In a recent blog, I noted that the infant mortality rate in the US is higher than the other ten richest nations in the world, and that our life expectancy was three years less. Our health care system is partly responsible for these disturbing statistics, but many extra-medical factors play an important role, including obesity, poverty, racial discrimination, etc.
Nevertheless, there are gaps in our health care system that contribute to our poor showing on the international scene. They are all the more reprehensible because some of them are easy to fix, at least theoretically. Hypertension, high blood pressure, is front and center.
With revised definitions of hypertension in 2017 (blood pressures of greater than 130 systolic, the higher number, or greater than 80 diastolic, the lower number), 47% of Americans have high blood pressure, of whom about 20% are unaware of it. In 2019, over one half million deaths in the US had hypertension as the primary or contributing cause. One estimate of the average yearly cost to our society from 2008 to 2014 was $131 billion.
What’s exasperating is that none of this is necessary. There are simple interventions for the prevention, diagnosis and treatment of hypertension. Conservative measures such as improved diet, weight control, exercise, limiting alcohol ingestion, and not smoking are all effective, and when it comes to medications, the cupboard is full. We have an array of pharmaceutical treatments for hypertension that are safe and effective, most of them with few side effects. And most can be taken once a day.
So what’s the problem? In my judgment, it is a simple lack of prioritization. We are in the thrall of high tech interventions that grab the headlines, but they do not have nearly the impact on our nation’s health that control of hypertension would have.
It starts with detection. Blood pressure machines that are now common in drugstores may not be dependable–repeated measurements in a medical setting are necessary. And what about medical settings? I am sure your primary care doctor checks your blood pressure, but I bet this does not happen reliably in visits to your dermatologist, ophthalmologist, orthopedist, etc. Or the dentist’s office. Had we the will, we could make this happen: insurers (Medicare and Medicaid included) could simply withhold reimbursement for services unless a blood pressure is recorded in the medical record. If the BP is high, there should also be documentation that the patient was advised to see his/her own primary care doctor.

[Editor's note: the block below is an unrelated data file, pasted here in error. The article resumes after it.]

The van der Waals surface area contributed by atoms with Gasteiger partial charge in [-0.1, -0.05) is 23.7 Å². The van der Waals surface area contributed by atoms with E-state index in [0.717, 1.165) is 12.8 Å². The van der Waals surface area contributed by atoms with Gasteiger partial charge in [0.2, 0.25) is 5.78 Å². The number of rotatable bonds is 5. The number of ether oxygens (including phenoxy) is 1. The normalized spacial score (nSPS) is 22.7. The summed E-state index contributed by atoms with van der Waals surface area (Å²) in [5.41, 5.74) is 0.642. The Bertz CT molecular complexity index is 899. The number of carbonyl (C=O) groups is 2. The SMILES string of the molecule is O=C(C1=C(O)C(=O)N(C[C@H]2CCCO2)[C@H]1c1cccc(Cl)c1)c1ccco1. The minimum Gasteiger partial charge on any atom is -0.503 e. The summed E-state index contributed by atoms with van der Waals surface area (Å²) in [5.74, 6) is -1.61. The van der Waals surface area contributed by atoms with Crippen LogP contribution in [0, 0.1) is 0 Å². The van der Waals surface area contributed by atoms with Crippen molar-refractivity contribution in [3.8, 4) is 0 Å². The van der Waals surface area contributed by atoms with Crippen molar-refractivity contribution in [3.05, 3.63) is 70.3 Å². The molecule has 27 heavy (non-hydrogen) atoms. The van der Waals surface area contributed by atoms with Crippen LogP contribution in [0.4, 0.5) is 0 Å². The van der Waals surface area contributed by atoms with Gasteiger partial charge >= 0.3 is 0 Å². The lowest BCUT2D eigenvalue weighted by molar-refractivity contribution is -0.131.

Another hurdle is compliance once the diagnosis is made. I am reminded of “directly observed therapy” (DOT) used in the treatment of tuberculosis. To enhance effectiveness and minimize resistance to drugs for TB, some clinics have devised means to observe notably unreliable patients actually ingesting the medicines. This intervention would not translate to the hypertension problem, but I cite it as an example of a policy that reflects a will to get a job done.
Some years ago, I visited some medical clinics in Tanzania. They were primitive by our standards, but highly effective for the needs of the population. In the rare instance that you needed an intervention for cardiac disease, you had to go to the neighboring country’s capitol, Nairobi. But if you had malaria, tuberculosis, or HIV-Aids, these clinics were well equipped to handle these problems that were common in Tanzanians.
Our medical technology is the envy of the world. We have easy access to scans that give us staggerly detailed information, cancer treatments that actually cure previously fatal disease, transplants, robotic surgical interventions that were previously impossible, etc. It goes on and on. These are the touchdown passes of our system, but somehow we don’t provide the basic blocking and tackling needed for the routine and important problems that afflict most Americans.